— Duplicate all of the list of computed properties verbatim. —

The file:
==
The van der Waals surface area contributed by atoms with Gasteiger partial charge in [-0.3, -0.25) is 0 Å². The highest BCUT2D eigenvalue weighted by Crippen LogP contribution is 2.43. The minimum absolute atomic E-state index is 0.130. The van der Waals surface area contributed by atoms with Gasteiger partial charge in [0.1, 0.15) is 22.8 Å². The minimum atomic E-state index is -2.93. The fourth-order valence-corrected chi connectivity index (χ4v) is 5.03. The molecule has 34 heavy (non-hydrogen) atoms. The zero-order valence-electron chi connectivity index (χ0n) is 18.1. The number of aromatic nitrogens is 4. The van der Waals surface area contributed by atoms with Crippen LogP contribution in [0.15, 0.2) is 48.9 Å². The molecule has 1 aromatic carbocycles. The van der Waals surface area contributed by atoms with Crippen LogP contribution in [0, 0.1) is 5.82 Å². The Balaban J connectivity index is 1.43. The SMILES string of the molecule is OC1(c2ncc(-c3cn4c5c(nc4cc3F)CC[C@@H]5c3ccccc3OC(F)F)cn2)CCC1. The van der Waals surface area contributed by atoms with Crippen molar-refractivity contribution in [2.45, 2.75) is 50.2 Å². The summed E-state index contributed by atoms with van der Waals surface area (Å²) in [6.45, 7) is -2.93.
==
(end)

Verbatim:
The van der Waals surface area contributed by atoms with Gasteiger partial charge in [-0.3, -0.25) is 0 Å². The highest BCUT2D eigenvalue weighted by Crippen LogP contribution is 2.43. The minimum absolute atomic E-state index is 0.130. The van der Waals surface area contributed by atoms with Gasteiger partial charge in [0.1, 0.15) is 22.8 Å². The minimum atomic E-state index is -2.93. The fourth-order valence-corrected chi connectivity index (χ4v) is 5.03. The molecule has 34 heavy (non-hydrogen) atoms. The zero-order valence-electron chi connectivity index (χ0n) is 18.1. The number of aromatic nitrogens is 4. The van der Waals surface area contributed by atoms with Crippen LogP contribution in [0.15, 0.2) is 48.9 Å². The molecule has 1 aromatic carbocycles. The van der Waals surface area contributed by atoms with Crippen LogP contribution in [0, 0.1) is 5.82 Å². The Balaban J connectivity index is 1.43. The SMILES string of the molecule is OC1(c2ncc(-c3cn4c5c(nc4cc3F)CC[C@@H]5c3ccccc3OC(F)F)cn2)CCC1. The van der Waals surface area contributed by atoms with Crippen molar-refractivity contribution in [2.45, 2.75) is 50.2 Å². The summed E-state index contributed by atoms with van der Waals surface area (Å²) in [6.45, 7) is -2.93.